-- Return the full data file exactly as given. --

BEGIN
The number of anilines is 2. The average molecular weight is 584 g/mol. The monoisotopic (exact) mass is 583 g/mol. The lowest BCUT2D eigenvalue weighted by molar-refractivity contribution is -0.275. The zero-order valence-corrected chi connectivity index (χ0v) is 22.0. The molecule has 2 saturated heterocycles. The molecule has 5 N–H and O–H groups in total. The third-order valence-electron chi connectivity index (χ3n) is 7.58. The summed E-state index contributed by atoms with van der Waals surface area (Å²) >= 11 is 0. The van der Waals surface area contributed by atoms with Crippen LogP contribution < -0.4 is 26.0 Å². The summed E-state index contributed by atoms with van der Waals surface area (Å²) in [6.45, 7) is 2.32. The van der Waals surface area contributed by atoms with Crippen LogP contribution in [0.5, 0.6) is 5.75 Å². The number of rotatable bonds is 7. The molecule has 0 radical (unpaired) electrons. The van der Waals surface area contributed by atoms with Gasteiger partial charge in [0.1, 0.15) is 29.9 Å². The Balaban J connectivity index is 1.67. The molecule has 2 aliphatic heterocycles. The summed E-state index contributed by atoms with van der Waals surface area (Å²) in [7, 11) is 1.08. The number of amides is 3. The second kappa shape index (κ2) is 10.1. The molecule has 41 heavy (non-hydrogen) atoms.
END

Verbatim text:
The number of anilines is 2. The average molecular weight is 584 g/mol. The monoisotopic (exact) mass is 583 g/mol. The lowest BCUT2D eigenvalue weighted by molar-refractivity contribution is -0.275. The zero-order valence-corrected chi connectivity index (χ0v) is 22.0. The molecule has 2 saturated heterocycles. The molecule has 5 N–H and O–H groups in total. The third-order valence-electron chi connectivity index (χ3n) is 7.58. The summed E-state index contributed by atoms with van der Waals surface area (Å²) >= 11 is 0. The van der Waals surface area contributed by atoms with Crippen LogP contribution < -0.4 is 26.0 Å². The summed E-state index contributed by atoms with van der Waals surface area (Å²) in [6.45, 7) is 2.32. The van der Waals surface area contributed by atoms with Crippen LogP contribution in [0.5, 0.6) is 5.75 Å². The number of rotatable bonds is 7. The molecule has 0 radical (unpaired) electrons. The van der Waals surface area contributed by atoms with Gasteiger partial charge in [0.1, 0.15) is 29.9 Å². The Balaban J connectivity index is 1.67. The molecule has 2 aliphatic heterocycles. The summed E-state index contributed by atoms with van der Waals surface area (Å²) in [7, 11) is 1.08. The number of amides is 3. The second kappa shape index (κ2) is 10.1. The molecule has 41 heavy (non-hydrogen) atoms.